RFC8223: Application-Aware Targeted LDP

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Internet Engineering Task Force (IETF)                          S. Esale
Request for Comments: 8223                                      R. Torvi
Updates: 7473                                           Juniper Networks
Category: Standards Track                                       L. Jalil
ISSN: 2070-1721                                                  Verizon
                                                             U. Chunduri
                                                                  Huawei
                                                                 K. Raza
                                                     Cisco Systems, Inc.
                                                             August 2017


                     Application-Aware Targeted LDP

Abstract

   Recent Targeted Label Distribution Protocol (tLDP) applications, such
   as remote Loop-Free Alternates (LFAs) and BGP auto-discovered
   pseudowires, may automatically establish a tLDP session with any
   Label Switching Router (LSR) in a network.  The initiating LSR has
   information about the targeted applications to administratively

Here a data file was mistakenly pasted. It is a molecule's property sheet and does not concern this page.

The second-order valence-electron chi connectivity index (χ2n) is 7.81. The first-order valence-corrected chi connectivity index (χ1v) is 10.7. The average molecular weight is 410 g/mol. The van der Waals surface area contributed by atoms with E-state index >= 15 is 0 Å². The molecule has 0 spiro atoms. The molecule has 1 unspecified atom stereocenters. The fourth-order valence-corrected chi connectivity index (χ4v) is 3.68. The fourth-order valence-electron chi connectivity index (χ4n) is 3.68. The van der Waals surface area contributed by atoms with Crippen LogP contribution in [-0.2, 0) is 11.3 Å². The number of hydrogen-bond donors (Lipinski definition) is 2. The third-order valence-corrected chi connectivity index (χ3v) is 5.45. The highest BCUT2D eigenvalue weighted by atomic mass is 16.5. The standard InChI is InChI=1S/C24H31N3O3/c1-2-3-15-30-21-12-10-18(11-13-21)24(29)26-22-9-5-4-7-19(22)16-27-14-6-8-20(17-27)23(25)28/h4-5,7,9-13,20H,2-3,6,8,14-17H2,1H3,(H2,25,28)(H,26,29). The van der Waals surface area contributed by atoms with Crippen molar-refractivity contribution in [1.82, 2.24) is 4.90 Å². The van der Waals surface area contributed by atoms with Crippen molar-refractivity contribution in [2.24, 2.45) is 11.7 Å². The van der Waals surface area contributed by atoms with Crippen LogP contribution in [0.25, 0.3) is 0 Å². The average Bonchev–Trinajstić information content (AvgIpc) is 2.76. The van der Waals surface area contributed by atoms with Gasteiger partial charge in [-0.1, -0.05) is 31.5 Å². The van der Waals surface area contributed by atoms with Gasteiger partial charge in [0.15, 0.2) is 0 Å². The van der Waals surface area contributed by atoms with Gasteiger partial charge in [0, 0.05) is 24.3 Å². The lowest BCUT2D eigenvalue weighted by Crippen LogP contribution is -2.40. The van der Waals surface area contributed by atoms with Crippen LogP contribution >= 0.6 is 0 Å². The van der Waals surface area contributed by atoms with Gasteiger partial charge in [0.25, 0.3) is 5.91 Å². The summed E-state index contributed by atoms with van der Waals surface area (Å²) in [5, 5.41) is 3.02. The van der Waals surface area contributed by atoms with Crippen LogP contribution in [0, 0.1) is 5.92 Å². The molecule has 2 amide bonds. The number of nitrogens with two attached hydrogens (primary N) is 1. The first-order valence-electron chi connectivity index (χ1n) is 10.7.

control initiation of the session.  However, the responding LSR has
   no such information to control acceptance of this session.  This
   document defines a mechanism to advertise and negotiate the Targeted
   Application Capability (TAC) during LDP session initialization.  As
   the responding LSR becomes aware of targeted applications, it may
   establish a limited number of tLDP sessions for certain applications.
   In addition, each targeted application is mapped to LDP Forwarding
   Equivalence Class (FEC) elements to advertise only necessary LDP FEC
   label bindings over the session.  This document updates RFC 7473 for
   enabling advertisement of LDP FEC label bindings over the session.

Status of This Memo

   This is an Internet Standards Track document.

   This document is a product of the Internet Engineering Task Force
   (IETF).  It represents the consensus of the IETF community.  It has
   received public review and has been approved for publication by the